Backaches and back pain

Pregnant women are prone to backaches and back pain for a number of reasons. During pregnancy, the joints and ligaments in your pelvic region begin to soften and loosen in preparation for the baby to pass through your pelvis. As your uterus grows, your abdominal organs shift, and your body weight is redistributed, changing your center of gravity. Gradually you begin to adjust your posture and the ways you move. These compensations can lead to backaches and back pain. (See also Abdominal tenderness due to muscle separation; Sciatica.)

■ Prevention and self-care for backaches and back pain

Try these suggestions to help your back feel more comfortable:

• Practice good posture. Tuck your buttocks under, pull your shoulders back and downward, and stand straight and tall. Be aware of how you stand, sit and move.

• Change position often, and avoid standing for long periods of time.

• Avoid lifting heavy objects or children.

• Lift correctly. Don't bend over at the waist. Instead, squat down, bend your knees, and lift with your legs rather than your back.

• Place one foot on a low stool when you have to stand for a long time.

• Wear supportive, low-heeled shoes.

• Exercise (swim, walk or stretch) at least three times a week. Consider joining a prenatal exercise or yoga class.

• Try to avoid sudden reaching movements or stretching your arms high over your head.

• Sit with your feet slightly elevated.

• Sleep on your side with one knee or both knees bent. Place a pillow between your knees and another one under your abdomen. You may also find relief by placing a specially shaped total body pillow under your abdomen.

• Apply heat to your back. Try warm bath soaks, warm wet towels, a hot water bottle or a heating pad. Some people find relief by alternating ice packs with heat.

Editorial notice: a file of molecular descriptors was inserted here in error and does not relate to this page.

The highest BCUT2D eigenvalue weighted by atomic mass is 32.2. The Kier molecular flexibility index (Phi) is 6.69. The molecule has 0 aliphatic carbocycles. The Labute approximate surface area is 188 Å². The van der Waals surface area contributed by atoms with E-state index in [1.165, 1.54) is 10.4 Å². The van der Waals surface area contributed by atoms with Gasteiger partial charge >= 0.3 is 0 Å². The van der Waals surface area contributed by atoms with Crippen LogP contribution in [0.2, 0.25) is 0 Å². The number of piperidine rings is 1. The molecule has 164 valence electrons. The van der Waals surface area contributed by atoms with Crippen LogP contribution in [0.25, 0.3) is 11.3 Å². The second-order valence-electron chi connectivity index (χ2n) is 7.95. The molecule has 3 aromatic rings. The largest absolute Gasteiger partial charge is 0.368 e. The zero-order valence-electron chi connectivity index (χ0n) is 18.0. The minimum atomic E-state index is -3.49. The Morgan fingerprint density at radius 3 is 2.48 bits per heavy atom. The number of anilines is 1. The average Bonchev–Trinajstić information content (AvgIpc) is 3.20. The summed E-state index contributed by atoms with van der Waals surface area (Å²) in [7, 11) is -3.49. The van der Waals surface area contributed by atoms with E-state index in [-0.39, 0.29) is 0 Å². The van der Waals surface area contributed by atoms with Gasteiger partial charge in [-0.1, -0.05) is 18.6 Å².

• Have a back massage or practice relaxation techniques.

• Wear maternity pants with a low, supportive waistband. Or consider using a maternity support belt.

• Do pelvic tilt exercises. Rest comfortably on your hands and knees with your head in line with your back. Pull in your abdomen, arching your back upward. Hold the position for several seconds, then relax your abdomen and back. Repeat three to five times, working gradually up to 10.

■ When to seek medical help for backaches and back pain

Pain relief medications other than acetaminophen (Tylenol, others) — including aspirin, ibuprofen (Advil, Motrin, others) and "superaspirins" (COX-2 inhibitors such as Celebrex) — cause some concern for your unborn baby. If your back pain is severe, ask your health care provider about appropriate treatment. He or she may suggest a variety of approaches, such as special stretching exercises, to alleviate pain without causing concern about your baby.

Back pain may be a sign of a more serious problem if it's severe and unrelenting or if it's accompanied by other signs and symptoms. A low, dull backache may be a sign of labor or preterm labor.

Contact your health care provider if your back pain lasts four to six hours or longer or if you're also experiencing any of the following:

• Vaginal bleeding, which may come and go

• Cramping or abdominal pain

• Passing of tissue from the vagina

• Regular uterine contractions (every 10 minutes or more often), which may feel like a tightening in your abdomen

• A feeling of heaviness or pressure in the pelvis or lower abdomen

• Watery discharge (clear, pink or brownish fluid) leaking from your vagina

• Menstrual-like cramps, which may come and go and may be accompanied by diarrhea

• Ruptured membranes, that is, the breaking of the amniotic sac, a normal part of going into labor (your water breaks )

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